When I lived in Paris I was all about international food, from dim sum to Korean to Lebanese. But on this trip I just wanted old-school French gastronomie – think French onion soup, crêpes and cholesterol-laden salads. As I’m rarely in France these days, I wanted the classics.
Here is the best of my Paris food diary from this trip (I’ve omitted the so-so places, because who cares?). All of these restaurants and bars were fantastic, so keep them in mind on your next trip to Paris.
My first meal in Paris was at Chez Papa, a restaurant that specializes in Southwestern French food. The Southwest of French is known for its hearty food, such as cassoulet and foie gras.
Once I got my enormous “salad” of fried eggs, potatoes, and bayonne ham, I was so happy to be back in France I practically cried. We just don’t have food like this in the states. HIGHLY recommended.
More info: TripAdvisor, 153 Rue Montmartre, second arrondissement
Quite literally, in a ‘passage’, or alley, Au Passage is an unsuspecting restaurant with incredible farm-to-table food.
Au Passage’s menu changes constantly, and features lots of vegetable dishes. It’s a nice respite from all the super heavy food you normally eat in Paris, and I lovedddd the bread and butter they served.
Info: TripAdvisor, 1 Bis Passage St Sebastien, 3rd arrondissement
Marché des Enfant Rouges
My favorite find of the trip was probably the Marché des Enfants Rouges. Hidden behind a green gate in Le Marais, this super well-known food market that has been around since the 1600s. How it has taken me this long to venture there, I don’t know.
What I love most about Marché des Enfants Rouges is how you can find Japanese, Moroccan, Carribean food all in one place. I immensely enjoyed my Sicilian fish dish and prime people-watching.
Info: TripAdvisor, 9 Rue de Beauce, 3rd arrondissement
I have to admit, I was skeptical of the Café Saint-Régis, mainly due to its location. It’s located on the Île Saint-Louis, one of the most touristy parts of Paris.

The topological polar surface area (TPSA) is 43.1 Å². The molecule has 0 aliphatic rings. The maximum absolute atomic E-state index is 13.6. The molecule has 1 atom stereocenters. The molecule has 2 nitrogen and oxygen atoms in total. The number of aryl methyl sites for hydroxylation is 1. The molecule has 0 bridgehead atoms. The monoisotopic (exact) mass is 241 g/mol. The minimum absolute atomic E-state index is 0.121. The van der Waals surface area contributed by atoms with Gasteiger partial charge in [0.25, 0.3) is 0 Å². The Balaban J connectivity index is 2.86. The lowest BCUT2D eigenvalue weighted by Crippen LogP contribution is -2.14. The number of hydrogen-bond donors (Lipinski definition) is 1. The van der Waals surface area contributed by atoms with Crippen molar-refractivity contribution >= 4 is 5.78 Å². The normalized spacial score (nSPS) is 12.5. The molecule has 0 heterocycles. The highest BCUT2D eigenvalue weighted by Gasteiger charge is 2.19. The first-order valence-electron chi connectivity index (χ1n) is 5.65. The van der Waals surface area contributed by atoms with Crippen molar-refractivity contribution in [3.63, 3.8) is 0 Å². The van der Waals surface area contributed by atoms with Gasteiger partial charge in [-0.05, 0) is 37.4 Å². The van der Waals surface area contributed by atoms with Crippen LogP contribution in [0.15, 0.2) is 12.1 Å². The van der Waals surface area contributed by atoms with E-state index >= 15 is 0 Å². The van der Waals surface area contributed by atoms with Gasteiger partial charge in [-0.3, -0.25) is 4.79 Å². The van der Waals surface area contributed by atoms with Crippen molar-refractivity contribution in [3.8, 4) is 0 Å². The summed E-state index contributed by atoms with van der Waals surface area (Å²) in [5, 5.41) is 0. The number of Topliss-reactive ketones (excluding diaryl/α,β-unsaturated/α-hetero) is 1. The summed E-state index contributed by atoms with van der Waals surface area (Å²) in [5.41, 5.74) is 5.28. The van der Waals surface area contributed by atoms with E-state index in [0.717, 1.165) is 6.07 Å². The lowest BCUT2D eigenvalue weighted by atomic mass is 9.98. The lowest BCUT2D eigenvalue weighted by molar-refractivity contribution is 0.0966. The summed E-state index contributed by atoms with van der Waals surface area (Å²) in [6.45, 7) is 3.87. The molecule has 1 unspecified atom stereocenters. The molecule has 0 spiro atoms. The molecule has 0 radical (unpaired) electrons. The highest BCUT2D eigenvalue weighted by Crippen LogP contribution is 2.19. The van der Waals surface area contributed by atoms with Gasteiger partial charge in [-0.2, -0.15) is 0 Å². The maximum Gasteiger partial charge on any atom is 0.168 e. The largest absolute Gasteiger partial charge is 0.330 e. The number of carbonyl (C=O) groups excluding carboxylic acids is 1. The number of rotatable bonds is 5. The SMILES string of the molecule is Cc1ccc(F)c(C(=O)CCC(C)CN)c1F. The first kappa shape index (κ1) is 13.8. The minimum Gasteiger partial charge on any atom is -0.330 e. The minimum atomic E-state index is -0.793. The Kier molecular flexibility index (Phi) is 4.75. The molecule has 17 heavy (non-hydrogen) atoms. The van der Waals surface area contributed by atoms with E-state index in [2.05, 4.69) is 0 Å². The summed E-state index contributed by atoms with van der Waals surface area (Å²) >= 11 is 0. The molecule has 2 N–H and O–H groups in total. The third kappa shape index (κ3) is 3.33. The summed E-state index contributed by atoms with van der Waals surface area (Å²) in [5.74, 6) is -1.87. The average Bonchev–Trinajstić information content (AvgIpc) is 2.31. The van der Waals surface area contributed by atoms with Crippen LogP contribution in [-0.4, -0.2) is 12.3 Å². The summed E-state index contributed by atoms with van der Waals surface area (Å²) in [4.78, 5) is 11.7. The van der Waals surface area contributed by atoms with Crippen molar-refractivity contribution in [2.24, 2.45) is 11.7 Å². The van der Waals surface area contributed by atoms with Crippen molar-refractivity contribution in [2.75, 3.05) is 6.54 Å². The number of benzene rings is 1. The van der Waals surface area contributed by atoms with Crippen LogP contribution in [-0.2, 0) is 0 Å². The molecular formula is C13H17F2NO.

But despite its well-trod address, Café Saint-Régis is a gem. I loved everything about the decor, from the wine-racked walls to the black and white checkered floor. And the French Onion Soup was outrageously good.
Info: TripAdvisor, 6 rue Jean du Bellay, 4th arrondissement
West Country Girl
When I lived in France, I was super broke so I ate at crêperies all the time. And due to my vast research, I can tell you – West Country Girl is a good one.
West Country Girl is a laid-back crêperie that specializes in traditional Bretagne food. I had the daily special – a sausage, cheese, and fried egg crêpe that was absolutely delicious.
And for dessert? A salted butter caramel crepe, mais oui.
Overall, I prefer West Country Girl over Breizh Café, which I reviewed here.
More Info: TripAdvisor, 6 Passage Saint Ambroise, 11th arrondissement
Le Baron Rouge
Edna, in addition to many spots on this list, introduced me to Le Baron Rouge. Le Baron Rouge is an old man’s wine bar way out in the 12th. The wines are cheap, as most are under €4 a glass.
If you’re an oenophile, put it on your list immediately.
More Info: TripAdvisor, Theophile Roussel 1, 12th arrondissement
Le Bouillon Chartier
Le Bouillon Chartier is the perfect introduction to un-pretentious, old-school French food. Housed in a giant Belle Époque dining room, Le Bouillon Chartier was opened in 1896 and is still going strong. It’s also really cheap, which is a plus.
As I went here on my last night in Paris, I decided to go all out. I enjoyed quite the feast, as evidenced below:
More Info: TripAdvisor, 7 Rue du Faubourg Montmartre, 9th arrondissement
After Chartier, I headed to Dacouar, a chic champagne bar in the 6th. If you’re a champagne lover, this is the place for you.
Normally I’m a right-bank girl, but this bar is totally worth crossing the river for. From the chic, Edison-bulb lit ambiance, to the endless types of champagne, I loved everything about Dacouar. GO THERE.
More Info: TripAdvisor, 6 Rue Suger, 6th arrondissement
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What I didn’t love? Le Mary Celeste. I had high hopes for Le Mary Celeste, but unfortunately, I was let down. The food was… meh, and even the legendary cocktails fell flat. My 12-euro cocktail was sickly sweet and served in a cup fit for a child’s tea party. But hey, you can’t win ’em all.
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Your turn! What are your favorite restaurants in Paris? I’m planning on heading there in the next year so would love your advice!
Also, I’m giving away free blogging consultations to the first three bloggers who comment on this post! Just mention in the comment that you’re interested and we’ll set something up :)